30. Vandesompele J, De Preter K, Pattyn F, Poppe B, Van Roy N, De Paepe A, et al. Accurate normalization of real-time quantitative RT-PCR data by geometric averaging of multiple internal control genes. Genome Biol 2002;3(7):research0034.1-0034.11. https://doi.org/10.1186/gb-2002-3-7-research0034

31. Pfaffl MW. Quantification strategies in real-time PCR. In: A-Z of Quantitative PCR. La Jolla: International University Line; 2004. p. 87-113.

32. RefFinder. Available from: https://www.heartcure.com.au/for-researchers [Last accessed on 2022 Feb 02].

33. Livak KJ, Schmittgen TD. Analysis of relative gene expression data using real-time quantitative PCR and the 2(-delta delta C(T)) method. Methods 2001;25:402-8. https://doi.org/10.1006/meth.2001.1262

34. Guenin S, Mauriat M, Pelloux J, Van Wuytswinkel O, Bellini C, Gutierrez L. Normalization of qRT-PCR data: The necessity of adopting a systematic, experimental conditions-specific, validation of references. J Exp Bot 2009;60:487-93. https://doi.org/10.1093/jxb/ern305

35. Gutierrez N, Giménez MJ, Palomino C, Avila CM. Assessment of candidate reference genes for expression studies in Vicia faba L. By real-time quantitative PCR. Mol Breed 2011;28:13-24. https://doi.org/10.1007/s11032-010-9456-7

36. Sinha R, Sharma TR, Singh AK. Validation of reference genes for qRT-PCR data normalisation in lentil (Lens culinaris) under leaf developmental stages and abiotic stresses. Physiol Mol Biol Plants 2019;25:123-34. https://doi.org/10.1007/s12298-018-0609-1

37. Amorim LL, Ferreira-Neto JR, Bezerra-Neto JP, Pandolfi V, de Araújo FT, da Silva Matos MK, et al. Cowpea and abiotic stresses: Identification of reference genes for transcriptional profiling by qPCR. Plant Methods 2018;14:88. https://doi.org/10.1186/s13007-018-0354-z

38. Wang J, Yang K, Zhao B, Li YS, Wan P. Identification and validation of reference genes in the adzuki bean (Vigna angularis) under iron deficiency using quantitative real-time PCR. Plant Mol Biol Rep 2020;38:250-61. https://doi.org/10.1007/s11105-019-01166-1

39. Joseph TJ, Chandhini S, Das S, Mysore SK, Shah MJ. Methylation status of Arabidopsis DNA repair gene promoters during Agrobacterium infection reveals epigenetic changes in three generations. Plant Mol Biol Rep 2021;39:773-91. https://doi.org/10.1007/s11105-021-01287-6

40. Auler PA, Benitez LC, do Amaral MN, Vighi IL, dos Santos Rodrigues G, da Maia LC, et al. Evaluation of stability and validation of reference genes for RT-qPCR expression studies in rice plants under water deficit. J Appl Genet 2017;58:163-77. https://doi.org/10.1007/s13353-016-0374-1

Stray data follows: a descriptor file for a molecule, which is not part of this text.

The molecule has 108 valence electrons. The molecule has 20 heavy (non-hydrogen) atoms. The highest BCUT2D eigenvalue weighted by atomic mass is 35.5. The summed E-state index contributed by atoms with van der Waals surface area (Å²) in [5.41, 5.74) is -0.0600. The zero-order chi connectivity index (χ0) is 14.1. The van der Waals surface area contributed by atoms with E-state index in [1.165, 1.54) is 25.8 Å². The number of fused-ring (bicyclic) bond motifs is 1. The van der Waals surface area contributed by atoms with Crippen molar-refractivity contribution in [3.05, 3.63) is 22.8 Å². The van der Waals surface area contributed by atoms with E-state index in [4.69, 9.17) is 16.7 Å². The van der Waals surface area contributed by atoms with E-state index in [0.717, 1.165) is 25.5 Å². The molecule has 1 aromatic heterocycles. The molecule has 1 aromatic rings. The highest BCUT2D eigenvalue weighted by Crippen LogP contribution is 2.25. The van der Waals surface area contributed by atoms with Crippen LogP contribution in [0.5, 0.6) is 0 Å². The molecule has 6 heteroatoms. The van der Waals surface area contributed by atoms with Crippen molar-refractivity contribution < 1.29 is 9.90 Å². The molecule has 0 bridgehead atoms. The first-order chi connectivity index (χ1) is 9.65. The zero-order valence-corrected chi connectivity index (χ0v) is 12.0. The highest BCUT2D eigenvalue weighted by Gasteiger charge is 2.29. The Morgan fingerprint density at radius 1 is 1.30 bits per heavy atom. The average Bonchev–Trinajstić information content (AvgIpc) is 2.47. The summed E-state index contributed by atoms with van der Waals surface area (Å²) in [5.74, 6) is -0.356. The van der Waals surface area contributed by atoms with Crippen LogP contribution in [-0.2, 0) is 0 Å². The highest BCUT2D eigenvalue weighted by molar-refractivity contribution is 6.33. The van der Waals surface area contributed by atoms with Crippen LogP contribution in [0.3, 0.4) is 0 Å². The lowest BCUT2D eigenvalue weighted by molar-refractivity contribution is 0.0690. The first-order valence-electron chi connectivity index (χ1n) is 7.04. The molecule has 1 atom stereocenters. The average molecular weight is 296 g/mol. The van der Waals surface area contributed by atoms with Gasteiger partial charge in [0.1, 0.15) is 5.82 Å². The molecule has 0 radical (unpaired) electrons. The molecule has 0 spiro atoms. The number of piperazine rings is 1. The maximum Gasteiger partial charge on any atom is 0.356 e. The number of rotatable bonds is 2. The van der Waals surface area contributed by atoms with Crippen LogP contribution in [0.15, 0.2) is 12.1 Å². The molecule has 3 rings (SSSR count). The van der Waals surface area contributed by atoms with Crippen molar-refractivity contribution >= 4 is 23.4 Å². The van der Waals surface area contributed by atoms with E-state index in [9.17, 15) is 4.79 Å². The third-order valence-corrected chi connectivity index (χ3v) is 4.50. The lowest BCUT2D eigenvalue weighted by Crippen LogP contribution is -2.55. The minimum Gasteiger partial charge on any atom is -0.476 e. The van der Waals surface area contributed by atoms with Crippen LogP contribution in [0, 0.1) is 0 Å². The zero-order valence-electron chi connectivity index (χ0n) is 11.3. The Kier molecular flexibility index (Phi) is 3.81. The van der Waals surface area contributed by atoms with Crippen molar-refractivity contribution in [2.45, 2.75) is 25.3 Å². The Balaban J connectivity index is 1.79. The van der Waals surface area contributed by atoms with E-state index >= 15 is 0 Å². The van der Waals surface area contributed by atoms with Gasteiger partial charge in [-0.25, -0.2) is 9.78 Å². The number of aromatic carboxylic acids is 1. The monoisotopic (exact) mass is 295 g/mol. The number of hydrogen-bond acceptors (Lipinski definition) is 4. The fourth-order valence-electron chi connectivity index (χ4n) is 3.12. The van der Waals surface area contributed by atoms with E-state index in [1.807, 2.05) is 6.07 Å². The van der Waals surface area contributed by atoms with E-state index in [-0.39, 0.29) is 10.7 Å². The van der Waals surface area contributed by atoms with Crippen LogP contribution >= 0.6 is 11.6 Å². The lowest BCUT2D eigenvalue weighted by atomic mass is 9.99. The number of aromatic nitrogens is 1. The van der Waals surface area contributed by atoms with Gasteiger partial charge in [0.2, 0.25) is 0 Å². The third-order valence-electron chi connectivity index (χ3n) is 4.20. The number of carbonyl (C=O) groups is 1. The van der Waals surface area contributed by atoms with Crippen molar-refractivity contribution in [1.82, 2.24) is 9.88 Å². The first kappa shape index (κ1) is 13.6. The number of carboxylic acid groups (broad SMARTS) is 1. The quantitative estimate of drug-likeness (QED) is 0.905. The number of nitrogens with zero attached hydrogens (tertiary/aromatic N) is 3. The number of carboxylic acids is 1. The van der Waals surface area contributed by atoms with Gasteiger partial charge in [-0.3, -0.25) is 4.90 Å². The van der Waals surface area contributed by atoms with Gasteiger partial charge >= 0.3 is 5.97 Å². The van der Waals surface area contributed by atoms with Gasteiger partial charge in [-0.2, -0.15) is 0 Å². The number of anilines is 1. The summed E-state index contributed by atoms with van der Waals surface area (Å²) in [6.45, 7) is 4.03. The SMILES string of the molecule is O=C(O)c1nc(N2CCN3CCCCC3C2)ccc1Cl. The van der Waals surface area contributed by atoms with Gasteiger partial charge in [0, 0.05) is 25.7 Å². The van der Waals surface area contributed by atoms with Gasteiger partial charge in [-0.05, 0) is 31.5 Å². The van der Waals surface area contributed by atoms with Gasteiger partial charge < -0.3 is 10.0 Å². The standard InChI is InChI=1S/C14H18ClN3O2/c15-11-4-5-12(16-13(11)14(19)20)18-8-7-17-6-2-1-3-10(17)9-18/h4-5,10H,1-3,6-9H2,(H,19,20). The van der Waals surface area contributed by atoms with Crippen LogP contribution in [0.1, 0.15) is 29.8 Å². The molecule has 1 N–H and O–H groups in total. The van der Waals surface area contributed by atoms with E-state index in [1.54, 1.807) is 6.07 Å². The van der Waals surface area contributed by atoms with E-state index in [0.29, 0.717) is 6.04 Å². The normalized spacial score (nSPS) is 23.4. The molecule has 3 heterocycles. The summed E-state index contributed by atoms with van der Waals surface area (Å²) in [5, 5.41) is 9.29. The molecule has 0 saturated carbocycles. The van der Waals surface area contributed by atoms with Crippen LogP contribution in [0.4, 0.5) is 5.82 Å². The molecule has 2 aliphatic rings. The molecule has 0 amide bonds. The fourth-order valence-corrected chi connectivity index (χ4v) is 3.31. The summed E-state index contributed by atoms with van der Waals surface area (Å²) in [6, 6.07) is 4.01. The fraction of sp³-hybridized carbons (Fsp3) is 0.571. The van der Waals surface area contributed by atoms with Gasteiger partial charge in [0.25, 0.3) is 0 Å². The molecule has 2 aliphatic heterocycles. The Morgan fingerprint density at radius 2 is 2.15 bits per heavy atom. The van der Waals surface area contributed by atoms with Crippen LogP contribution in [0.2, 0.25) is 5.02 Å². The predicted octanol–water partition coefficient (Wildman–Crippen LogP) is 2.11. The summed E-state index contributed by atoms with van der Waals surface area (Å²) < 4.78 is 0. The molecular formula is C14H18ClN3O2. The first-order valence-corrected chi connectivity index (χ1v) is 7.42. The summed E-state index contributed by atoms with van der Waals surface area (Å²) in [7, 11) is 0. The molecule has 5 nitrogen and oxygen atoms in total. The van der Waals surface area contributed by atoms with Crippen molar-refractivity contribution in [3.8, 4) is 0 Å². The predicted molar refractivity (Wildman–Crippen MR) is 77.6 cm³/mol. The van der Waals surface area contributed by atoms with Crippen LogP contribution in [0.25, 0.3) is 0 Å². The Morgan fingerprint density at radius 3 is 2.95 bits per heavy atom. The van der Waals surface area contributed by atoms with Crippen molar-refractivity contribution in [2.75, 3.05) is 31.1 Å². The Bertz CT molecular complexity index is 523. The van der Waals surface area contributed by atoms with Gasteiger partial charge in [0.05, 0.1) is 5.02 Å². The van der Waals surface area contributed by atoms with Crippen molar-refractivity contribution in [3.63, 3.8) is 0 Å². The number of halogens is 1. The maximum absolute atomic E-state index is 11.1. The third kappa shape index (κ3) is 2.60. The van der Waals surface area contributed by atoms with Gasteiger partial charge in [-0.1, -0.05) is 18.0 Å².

41. Zhou Y, Liu H, Wu T, Zheng Y, Wang R, Xue D, et al. Screening of reference genes under biotic stress and hormone treatment of mungbean (Vigna radiata) by quantitative real-time PCR. Genes 2023;14:1739. https://doi.org/10.3390/genes14091739

42. Ni L, Wang Z, Liu L, Guo J, Li H, Gu C. Selection and verification of candidate reference genes for gene expression by quantitative RT-PCR in Hibiscus hamabo Sieb.et Zucc. Trees 2019;33:1591-601. https://doi.org/10.1007/s00468-019-01882-x

43. Zhou P, Huang L, Wang Y, Li X, Feng X, Li L. Stepwise optimization of the RT-qPCR protocol and the evaluation of housekeeping genes in pears (Pyrus bretschneideri) under various hormone treatments and stresses. Horticulturae 2023;9:275. https://doi.org/10.3390/horticulturae9020275

44. Mascia T, Santovito E, Gallitelli D, Cillo F. Evaluation of reference genes for quantitative reverse-transcription polymerase chain reaction normalization in infected tomato plants. Mol Plant Pathol 2010;11:805-16. https://doi.org/10.1111/j.1364-3703.2010.00646.x

45. Guo L, Li Y, Wei Z, Wang C, Hou X. Reference genes selection of Paeonia ostii ‘Fengdan’ under osmotic stresses and hormone treatments by RT-qPCR. Mol Biol Rep 2023;50:133-43. https://doi.org/10.1007/s11033-022-07938-5

46. Duan M, Wang J, Zhang X, Yang H, Wang H, Qiu Y, et al. Identification of optimal reference genes for expression analysis in radish (Raphanus sativus L.) and its relatives based on expression stability. Front Plant Sci 2017;8:1605. https://doi.org/10.3389/fpls.2017.01605

47. Dudziak K, Sozoniuk M, Szczerba H, Kuzdrali?ski A, Kowalczyk K, Börner A, et al. Identification of stable reference genes for qPCR studies in common wheat (Triticum aestivum L.) Seedlings under short-term drought stress. Plant Methods 2020;16:58. https://doi.org/10.1186/s13007-020-00601-9

48. Zhao M, Fan H, Tu Z, Cai G, Zhang L, Li A, et al. Stable reference gene selection for quantitative real-time PCR normalization in passion fruit (Passiflora edulis Sims.). Mol Biol Rep 2022;49:5985-95. https://doi.org/10.1007/s11033-022-07382-5